NC Wildlife Still Endangered, Threatened

Karen Chavez / Asheville Citizen Times

Lori Williams has spent much of the last 14 years as a biologist with the N.C. Wildlife Resources Commission crawling through choking rhododendron thickets and scaling slippery rock faces.

Her goal: to find even the glimpse of a little green salamander in a rock crevice.

When Williams can actually get a hold of a whole salamander body, when they are hanging off a rock like a refrigerator magnet, she can measure it, take a skin swab for amphibian disease surveillance and stick the critter back into its little rock crevice hideaway.

Looking back at the countless hours in the field, she can see time well spent. The green salamander, which has been on the North Carolina Endangered Species List since the early 1990s, is now being proposed by the wildlife commission for downlisting to the Threatened Species List.

The salamander is one of 37 species proposed for changes on the state list of protected wildlife. Among them are eight to be added to the endangered list — the most serious.

This green salamander’s downlisting means the species has rebounded a bit from immediate threat of extinction under the state Endangered Species Act. But it is still in need of constant monitoring and habitat conservation, Williams said.

The amphibian is a small success story among many other North Carolina wildlife species that are on the brink of extinction. But the downlisting isn’t the whole story for the green salamander.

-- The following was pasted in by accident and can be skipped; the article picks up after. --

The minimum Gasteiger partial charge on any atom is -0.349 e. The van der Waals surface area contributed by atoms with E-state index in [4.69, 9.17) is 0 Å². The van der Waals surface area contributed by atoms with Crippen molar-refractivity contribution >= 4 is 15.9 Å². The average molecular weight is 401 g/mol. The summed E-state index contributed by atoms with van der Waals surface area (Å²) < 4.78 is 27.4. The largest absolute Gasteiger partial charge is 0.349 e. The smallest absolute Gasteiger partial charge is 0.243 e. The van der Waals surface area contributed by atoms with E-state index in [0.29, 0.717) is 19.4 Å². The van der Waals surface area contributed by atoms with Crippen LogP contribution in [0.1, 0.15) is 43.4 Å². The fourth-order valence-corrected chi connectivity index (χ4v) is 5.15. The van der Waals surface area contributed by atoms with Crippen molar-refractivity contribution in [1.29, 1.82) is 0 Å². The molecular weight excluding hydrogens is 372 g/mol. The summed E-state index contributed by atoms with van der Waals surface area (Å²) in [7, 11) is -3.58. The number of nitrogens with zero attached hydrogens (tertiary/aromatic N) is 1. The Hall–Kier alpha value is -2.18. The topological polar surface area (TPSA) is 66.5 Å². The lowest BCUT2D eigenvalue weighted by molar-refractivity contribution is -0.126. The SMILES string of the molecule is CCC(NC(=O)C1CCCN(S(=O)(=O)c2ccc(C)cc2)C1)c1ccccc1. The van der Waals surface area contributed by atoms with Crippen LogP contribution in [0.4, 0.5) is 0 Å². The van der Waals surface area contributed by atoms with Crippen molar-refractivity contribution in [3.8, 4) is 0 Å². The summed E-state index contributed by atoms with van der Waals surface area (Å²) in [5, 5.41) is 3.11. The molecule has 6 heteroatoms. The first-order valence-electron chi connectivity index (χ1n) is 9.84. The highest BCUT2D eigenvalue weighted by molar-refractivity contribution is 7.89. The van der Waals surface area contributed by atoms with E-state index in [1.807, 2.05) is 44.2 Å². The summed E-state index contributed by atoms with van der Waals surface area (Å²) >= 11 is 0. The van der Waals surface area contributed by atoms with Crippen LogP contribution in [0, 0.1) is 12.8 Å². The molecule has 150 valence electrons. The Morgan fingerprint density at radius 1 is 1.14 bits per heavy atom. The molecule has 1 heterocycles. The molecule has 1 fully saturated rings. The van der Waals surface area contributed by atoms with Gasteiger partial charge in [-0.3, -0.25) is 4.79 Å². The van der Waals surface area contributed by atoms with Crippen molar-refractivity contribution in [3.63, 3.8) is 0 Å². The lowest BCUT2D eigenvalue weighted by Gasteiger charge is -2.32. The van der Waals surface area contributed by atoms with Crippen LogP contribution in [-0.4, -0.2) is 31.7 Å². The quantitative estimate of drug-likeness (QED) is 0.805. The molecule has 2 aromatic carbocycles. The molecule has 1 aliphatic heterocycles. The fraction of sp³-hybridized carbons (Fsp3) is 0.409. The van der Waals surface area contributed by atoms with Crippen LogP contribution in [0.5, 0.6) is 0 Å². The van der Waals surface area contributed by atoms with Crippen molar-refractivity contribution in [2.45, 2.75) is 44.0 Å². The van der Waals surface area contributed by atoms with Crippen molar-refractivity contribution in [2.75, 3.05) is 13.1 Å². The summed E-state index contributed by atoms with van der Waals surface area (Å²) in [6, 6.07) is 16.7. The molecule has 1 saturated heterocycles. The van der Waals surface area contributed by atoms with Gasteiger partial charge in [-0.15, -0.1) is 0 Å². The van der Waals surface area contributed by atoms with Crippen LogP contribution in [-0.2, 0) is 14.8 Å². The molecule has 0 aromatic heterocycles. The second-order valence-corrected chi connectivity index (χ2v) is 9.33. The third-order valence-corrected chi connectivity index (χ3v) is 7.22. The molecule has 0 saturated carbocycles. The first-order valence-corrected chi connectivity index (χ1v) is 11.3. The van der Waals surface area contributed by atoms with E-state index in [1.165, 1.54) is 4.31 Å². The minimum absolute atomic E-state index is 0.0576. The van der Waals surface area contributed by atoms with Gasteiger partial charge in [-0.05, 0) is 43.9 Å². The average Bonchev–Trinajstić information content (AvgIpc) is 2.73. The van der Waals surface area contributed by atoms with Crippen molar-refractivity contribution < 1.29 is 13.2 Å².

“It’s been endangered for a long time, because we haven’t greatly understood where they are. We’ve identified a lot more sites than we had before,” she said.

Read the full article here

Comments are closed.


Wanted Dead: Alligatorweed

Scientific Name: Alternanthera philoxeroides A native of South America, alligatorweed was inadvertently introduced to Southeastern U.S. in the late 1800s. Its white flowers are clover-like and bloom a summer. Most commonly found floating in mats along the water’s edge, alligatorweed also grows immersed and even terrestrially. Its opposing leaves are lance shaped, 1-2 inches long, […]

Read more »


Storm Drain Marking Project

  Do you know where the water that flows into a storm drain goes? This water does not go to a treatment plant but flows directly into our streams, lakes, and rivers. Many people poor oil, paint, yard waste, and other pollutants into the storm drain because they think the water will be treated before […]

Read more »


Kiosks help us tell the story

RiverLink and MountainTrue have developed informational kiosks for each river access point along the French Broad River Paddle Trail with a grant from the North Carolina Recreational Trails Program. Each kiosk focuses on historical and natural features of the river, as well as paddle trail information including maps and boater resources. These kiosks aid users and […]

Read more »

Upcoming Events

Get Volunteer Updates

Add your name and email to our volunteer list to receive new volunteer opportunities straight to your inbox at the start of each month.

By submitting this form, you are granting: RiverLink, 170 Lyman Street, Asheville, NC, 28801, permission to email you. You may unsubscribe via the link found at the bottom of every email. (See our Email Privacy Policy ( for details.) Emails are serviced by Constant Contact.

Newsletter Sign-up

Get Involved

RiverLink is a

Volunteer »

Explore | View All

Water Quality




RiverLink Instagram

River Facts | View All

"The French Broad River is the third oldest river in the world."

Blue Ridge Heritage National Heritage Area